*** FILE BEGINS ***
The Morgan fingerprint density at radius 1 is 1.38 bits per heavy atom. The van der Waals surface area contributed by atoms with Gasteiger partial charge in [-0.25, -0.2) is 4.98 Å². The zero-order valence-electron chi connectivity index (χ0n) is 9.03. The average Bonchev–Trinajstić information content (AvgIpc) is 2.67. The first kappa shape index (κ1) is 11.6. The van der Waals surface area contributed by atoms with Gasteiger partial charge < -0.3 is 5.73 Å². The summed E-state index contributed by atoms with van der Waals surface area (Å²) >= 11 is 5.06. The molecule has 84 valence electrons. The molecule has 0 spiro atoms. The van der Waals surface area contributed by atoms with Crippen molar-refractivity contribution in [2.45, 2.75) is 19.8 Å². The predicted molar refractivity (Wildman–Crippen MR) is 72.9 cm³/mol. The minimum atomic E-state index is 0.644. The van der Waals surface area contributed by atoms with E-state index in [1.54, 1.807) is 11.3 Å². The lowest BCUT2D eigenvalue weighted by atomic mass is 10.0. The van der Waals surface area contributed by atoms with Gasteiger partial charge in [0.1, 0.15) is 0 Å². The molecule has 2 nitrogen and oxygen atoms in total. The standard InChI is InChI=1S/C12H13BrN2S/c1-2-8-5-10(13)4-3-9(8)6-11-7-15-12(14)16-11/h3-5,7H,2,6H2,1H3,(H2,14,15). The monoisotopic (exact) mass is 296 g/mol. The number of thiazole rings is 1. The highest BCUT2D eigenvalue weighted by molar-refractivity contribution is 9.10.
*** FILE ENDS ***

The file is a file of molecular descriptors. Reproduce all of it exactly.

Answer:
The Morgan fingerprint density at radius 1 is 1.38 bits per heavy atom. The van der Waals surface area contributed by atoms with Gasteiger partial charge in [-0.25, -0.2) is 4.98 Å². The zero-order valence-electron chi connectivity index (χ0n) is 9.03. The average Bonchev–Trinajstić information content (AvgIpc) is 2.67. The first kappa shape index (κ1) is 11.6. The van der Waals surface area contributed by atoms with Gasteiger partial charge < -0.3 is 5.73 Å². The summed E-state index contributed by atoms with van der Waals surface area (Å²) >= 11 is 5.06. The molecule has 84 valence electrons. The molecule has 0 spiro atoms. The van der Waals surface area contributed by atoms with Crippen molar-refractivity contribution in [2.45, 2.75) is 19.8 Å². The predicted molar refractivity (Wildman–Crippen MR) is 72.9 cm³/mol. The minimum atomic E-state index is 0.644. The van der Waals surface area contributed by atoms with E-state index in [1.54, 1.807) is 11.3 Å². The lowest BCUT2D eigenvalue weighted by atomic mass is 10.0. The van der Waals surface area contributed by atoms with Gasteiger partial charge in [0.1, 0.15) is 0 Å². The molecule has 2 nitrogen and oxygen atoms in total. The standard InChI is InChI=1S/C12H13BrN2S/c1-2-8-5-10(13)4-3-9(8)6-11-7-15-12(14)16-11/h3-5,7H,2,6H2,1H3,(H2,14,15). The monoisotopic (exact) mass is 296 g/mol. The number of thiazole rings is 1. The highest BCUT2D eigenvalue weighted by molar-refractivity contribution is 9.10.